In this essay I will explore three methods of memory techniques, mental images, concepts and schemas and demonstrate how they are affective in helping organise out thoughts and improve our memory. Mental images are an alternative to thinking in words. If we make an effort to picture in our mind an image to use as a cue when recalling information it is likely to help fix it in our mind. Many mnemonics follow this technique and in the ‘method of loci’ it encourages the leaner to link mental images of the items they try to remember with a sequence of well know locations the learner is familiar with. This can be used in everyday tasks such as shopping lists and even revising for exams.
For example what makes for stimulated learning for an adolescent may not satisfy the needs of an adult learner whose frame of reference has been developed by lifetime experiences. (Gravels 2008, Page 9) ‘Learning should be fun, enjoyable and challenging to the learner.’ One key element of my role, and indeed a responsibility which will ensure a professional approach will be for me to focus on continuous professional development by way of reflective practices and maintaining a reflective journal for that purpose. I have previously and would continue to monitor my own performance and seek feedback from my peers regarding my teaching styles. To enable me to carry out the role of trainer in an effective manner it is important that I possess the relevant subject knowledge to enable me to facilitate and share that knowledge with students in an engaging way. That means I personally have to research it, plan the session and design the materials, adapting the content and level of the knowledge to the learners’ requirements and varied learning preferences.
During initial assessment I would identify learners individual needs and take then into consideration when planning my lessons .An example of inclusion in a classroom setting could be to use learners names when talking to them , using eye contact and speaking to them , personally during and after each session . (Gravells,2012:18) Can create a conducive learning environment where everyone will feel included adapting assessment methods to suit and meet any particular needs for example , a visually impaired learner may have their information and assignment in braille , questioning done verbally so the learner can dictate answer,to select inclusive learning and teaching techniques. I will read the qualification syllabus and my organisations recommendations to develop a learning plan that will embrace all needs .The choice of techniques will be influenced by my experience , the learners and the environment where the learning will take place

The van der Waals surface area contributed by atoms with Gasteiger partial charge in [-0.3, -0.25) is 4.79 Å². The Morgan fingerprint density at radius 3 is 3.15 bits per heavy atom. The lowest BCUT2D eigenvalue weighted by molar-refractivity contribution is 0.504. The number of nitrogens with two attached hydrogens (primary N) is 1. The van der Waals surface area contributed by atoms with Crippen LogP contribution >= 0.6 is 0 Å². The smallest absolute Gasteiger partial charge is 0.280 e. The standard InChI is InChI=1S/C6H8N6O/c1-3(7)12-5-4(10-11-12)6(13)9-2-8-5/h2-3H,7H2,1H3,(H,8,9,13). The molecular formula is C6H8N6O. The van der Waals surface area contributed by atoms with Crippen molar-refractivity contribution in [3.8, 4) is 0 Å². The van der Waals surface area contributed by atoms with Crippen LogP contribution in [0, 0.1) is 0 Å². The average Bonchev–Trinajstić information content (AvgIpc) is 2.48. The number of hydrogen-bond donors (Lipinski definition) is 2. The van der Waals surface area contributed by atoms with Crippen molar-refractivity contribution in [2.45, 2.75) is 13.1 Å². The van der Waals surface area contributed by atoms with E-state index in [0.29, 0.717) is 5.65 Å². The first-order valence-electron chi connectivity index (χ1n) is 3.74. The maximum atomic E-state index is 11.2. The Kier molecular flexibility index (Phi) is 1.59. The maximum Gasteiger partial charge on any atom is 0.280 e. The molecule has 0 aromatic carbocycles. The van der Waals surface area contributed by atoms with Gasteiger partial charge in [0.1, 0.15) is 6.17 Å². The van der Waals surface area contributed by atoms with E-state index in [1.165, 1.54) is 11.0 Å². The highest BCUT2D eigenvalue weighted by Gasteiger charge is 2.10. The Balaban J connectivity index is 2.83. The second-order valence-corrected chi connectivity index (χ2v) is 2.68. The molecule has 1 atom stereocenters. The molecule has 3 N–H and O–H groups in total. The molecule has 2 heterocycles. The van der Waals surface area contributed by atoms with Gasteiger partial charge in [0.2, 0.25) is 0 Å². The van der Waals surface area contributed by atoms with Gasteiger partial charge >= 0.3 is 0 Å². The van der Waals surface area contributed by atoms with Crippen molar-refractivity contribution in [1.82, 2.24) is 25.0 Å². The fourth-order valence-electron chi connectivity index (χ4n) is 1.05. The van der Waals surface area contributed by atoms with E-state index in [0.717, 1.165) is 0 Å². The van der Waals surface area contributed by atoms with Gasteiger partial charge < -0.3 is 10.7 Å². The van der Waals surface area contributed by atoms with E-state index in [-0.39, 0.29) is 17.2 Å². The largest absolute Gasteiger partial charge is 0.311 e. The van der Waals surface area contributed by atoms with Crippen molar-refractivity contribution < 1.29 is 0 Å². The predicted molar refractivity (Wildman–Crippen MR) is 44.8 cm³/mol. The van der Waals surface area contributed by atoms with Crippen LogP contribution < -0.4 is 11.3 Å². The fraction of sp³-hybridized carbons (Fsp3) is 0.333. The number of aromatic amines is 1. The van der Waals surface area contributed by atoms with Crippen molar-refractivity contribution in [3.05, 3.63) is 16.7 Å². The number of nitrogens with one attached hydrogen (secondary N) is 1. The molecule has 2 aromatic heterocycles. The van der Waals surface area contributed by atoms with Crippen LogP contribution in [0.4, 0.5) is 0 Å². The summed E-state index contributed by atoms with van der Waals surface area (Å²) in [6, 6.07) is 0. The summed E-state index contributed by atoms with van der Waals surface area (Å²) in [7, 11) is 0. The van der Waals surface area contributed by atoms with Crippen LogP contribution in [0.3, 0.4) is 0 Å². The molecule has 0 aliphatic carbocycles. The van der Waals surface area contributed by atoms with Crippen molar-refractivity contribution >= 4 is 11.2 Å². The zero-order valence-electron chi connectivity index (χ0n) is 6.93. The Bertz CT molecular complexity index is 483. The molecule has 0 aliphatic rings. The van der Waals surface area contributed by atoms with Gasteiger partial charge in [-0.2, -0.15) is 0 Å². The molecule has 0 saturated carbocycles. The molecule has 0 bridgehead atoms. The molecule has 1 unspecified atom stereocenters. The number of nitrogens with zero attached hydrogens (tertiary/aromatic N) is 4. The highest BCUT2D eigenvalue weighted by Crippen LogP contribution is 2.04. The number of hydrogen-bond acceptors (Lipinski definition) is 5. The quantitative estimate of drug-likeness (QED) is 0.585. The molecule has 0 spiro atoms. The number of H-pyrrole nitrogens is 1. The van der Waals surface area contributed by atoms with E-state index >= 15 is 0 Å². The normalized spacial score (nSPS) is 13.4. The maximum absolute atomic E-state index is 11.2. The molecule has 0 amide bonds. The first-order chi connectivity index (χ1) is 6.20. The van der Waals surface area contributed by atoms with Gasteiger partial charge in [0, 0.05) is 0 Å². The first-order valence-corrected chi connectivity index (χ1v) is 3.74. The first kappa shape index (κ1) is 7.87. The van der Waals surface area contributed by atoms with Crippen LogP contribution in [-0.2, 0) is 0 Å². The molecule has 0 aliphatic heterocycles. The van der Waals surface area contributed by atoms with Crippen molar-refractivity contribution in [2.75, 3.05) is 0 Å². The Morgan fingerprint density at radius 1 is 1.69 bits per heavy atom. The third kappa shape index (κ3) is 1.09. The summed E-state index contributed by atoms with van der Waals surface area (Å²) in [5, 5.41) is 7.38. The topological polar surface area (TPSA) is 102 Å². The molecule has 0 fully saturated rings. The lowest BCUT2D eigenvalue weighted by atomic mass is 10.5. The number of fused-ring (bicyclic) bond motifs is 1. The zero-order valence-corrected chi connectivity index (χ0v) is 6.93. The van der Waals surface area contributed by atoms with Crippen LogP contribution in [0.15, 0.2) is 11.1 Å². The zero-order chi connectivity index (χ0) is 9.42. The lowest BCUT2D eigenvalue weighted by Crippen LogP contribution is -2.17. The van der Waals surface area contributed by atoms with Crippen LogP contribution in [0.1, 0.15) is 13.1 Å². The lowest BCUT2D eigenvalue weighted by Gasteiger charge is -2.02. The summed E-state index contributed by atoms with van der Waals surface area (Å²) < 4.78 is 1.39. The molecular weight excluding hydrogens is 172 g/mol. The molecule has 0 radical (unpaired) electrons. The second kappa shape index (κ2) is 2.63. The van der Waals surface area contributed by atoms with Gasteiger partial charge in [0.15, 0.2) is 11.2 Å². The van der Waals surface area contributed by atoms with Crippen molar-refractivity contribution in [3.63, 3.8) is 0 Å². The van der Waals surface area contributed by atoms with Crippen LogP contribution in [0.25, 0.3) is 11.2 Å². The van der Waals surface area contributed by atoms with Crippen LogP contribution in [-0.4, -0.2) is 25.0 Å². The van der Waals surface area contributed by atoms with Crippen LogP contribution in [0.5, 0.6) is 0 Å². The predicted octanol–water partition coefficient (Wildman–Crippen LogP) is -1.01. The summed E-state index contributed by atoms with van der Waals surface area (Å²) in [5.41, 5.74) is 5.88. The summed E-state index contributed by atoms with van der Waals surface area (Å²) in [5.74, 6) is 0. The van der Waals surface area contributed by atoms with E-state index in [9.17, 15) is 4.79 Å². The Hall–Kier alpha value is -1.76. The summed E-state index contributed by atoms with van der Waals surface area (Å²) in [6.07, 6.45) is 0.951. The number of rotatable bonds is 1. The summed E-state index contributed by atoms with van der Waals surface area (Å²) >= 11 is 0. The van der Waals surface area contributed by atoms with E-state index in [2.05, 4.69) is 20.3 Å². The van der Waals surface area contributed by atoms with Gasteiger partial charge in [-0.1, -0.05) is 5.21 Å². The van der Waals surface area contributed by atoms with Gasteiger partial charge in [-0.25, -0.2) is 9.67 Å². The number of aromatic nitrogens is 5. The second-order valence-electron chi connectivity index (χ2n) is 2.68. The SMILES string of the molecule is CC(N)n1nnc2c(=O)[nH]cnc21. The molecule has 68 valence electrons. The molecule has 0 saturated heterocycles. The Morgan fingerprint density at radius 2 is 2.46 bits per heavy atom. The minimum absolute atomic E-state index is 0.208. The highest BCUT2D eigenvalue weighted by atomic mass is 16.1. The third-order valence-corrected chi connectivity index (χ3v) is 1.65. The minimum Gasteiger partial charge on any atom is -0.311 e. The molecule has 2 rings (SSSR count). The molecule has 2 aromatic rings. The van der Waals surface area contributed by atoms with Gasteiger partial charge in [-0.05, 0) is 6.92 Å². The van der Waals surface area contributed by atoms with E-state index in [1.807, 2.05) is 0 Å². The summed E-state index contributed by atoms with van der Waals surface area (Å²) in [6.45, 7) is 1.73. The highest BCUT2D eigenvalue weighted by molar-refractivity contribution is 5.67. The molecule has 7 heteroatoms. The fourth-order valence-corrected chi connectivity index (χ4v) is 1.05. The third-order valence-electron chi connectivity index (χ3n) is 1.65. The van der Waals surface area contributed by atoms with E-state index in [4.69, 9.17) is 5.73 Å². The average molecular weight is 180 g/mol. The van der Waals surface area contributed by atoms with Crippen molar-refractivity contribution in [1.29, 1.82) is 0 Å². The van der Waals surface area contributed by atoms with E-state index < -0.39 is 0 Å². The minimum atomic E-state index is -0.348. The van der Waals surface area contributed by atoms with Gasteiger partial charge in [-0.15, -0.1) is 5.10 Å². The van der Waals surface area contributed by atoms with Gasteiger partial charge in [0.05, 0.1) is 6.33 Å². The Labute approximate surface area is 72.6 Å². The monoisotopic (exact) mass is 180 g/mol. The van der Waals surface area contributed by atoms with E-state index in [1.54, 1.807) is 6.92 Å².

How Young Learners Learn Introduction This assignment aims to examine how young learners develop and learn. The main section of this assignment will present an overview of several theories of child development and learning that appear to have had a profound impact on educational perspectives in the last two centuries. Brewster, Ellis and Girard (2002) stress that every young learner is a unique individual with different learning needs. The ideal learning environment, it seems, would be one which presents the young learner with the opportunity to discover their own learning style, interests and preferences which would lead to independence and success. The overall aim of the assignment is to highlight various theoretical standpoints on learning and first and second language acquisition and the highlight the links between them.